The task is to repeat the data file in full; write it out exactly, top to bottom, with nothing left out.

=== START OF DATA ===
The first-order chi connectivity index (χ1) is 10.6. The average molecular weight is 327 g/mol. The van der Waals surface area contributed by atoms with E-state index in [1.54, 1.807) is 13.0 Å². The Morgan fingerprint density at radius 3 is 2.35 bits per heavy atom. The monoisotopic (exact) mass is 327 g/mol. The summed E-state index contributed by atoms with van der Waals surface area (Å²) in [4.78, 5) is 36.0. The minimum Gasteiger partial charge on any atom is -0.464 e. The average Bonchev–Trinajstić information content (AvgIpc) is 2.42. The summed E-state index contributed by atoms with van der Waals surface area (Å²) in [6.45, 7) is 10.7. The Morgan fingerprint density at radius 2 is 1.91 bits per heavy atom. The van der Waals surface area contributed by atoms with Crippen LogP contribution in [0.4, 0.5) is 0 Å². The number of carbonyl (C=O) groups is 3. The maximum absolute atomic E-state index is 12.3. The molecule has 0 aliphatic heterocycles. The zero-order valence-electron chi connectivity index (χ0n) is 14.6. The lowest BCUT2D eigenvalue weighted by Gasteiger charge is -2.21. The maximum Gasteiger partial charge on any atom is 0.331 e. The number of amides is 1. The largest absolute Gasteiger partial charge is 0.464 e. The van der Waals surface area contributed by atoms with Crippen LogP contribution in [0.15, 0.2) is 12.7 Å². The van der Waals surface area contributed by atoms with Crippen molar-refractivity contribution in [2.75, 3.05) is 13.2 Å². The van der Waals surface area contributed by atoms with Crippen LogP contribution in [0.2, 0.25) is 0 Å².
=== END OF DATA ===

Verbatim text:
The first-order chi connectivity index (χ1) is 10.6. The average molecular weight is 327 g/mol. The van der Waals surface area contributed by atoms with E-state index in [1.54, 1.807) is 13.0 Å². The Morgan fingerprint density at radius 3 is 2.35 bits per heavy atom. The monoisotopic (exact) mass is 327 g/mol. The summed E-state index contributed by atoms with van der Waals surface area (Å²) in [4.78, 5) is 36.0. The minimum Gasteiger partial charge on any atom is -0.464 e. The average Bonchev–Trinajstić information content (AvgIpc) is 2.42. The summed E-state index contributed by atoms with van der Waals surface area (Å²) in [6.45, 7) is 10.7. The Morgan fingerprint density at radius 2 is 1.91 bits per heavy atom. The van der Waals surface area contributed by atoms with Crippen LogP contribution in [0.4, 0.5) is 0 Å². The number of carbonyl (C=O) groups is 3. The maximum absolute atomic E-state index is 12.3. The molecule has 0 aliphatic heterocycles. The zero-order valence-electron chi connectivity index (χ0n) is 14.6. The lowest BCUT2D eigenvalue weighted by Gasteiger charge is -2.21. The maximum Gasteiger partial charge on any atom is 0.331 e. The number of amides is 1. The largest absolute Gasteiger partial charge is 0.464 e. The van der Waals surface area contributed by atoms with Crippen LogP contribution in [0.15, 0.2) is 12.7 Å². The van der Waals surface area contributed by atoms with Crippen molar-refractivity contribution in [2.75, 3.05) is 13.2 Å². The van der Waals surface area contributed by atoms with Crippen LogP contribution in [0.2, 0.25) is 0 Å².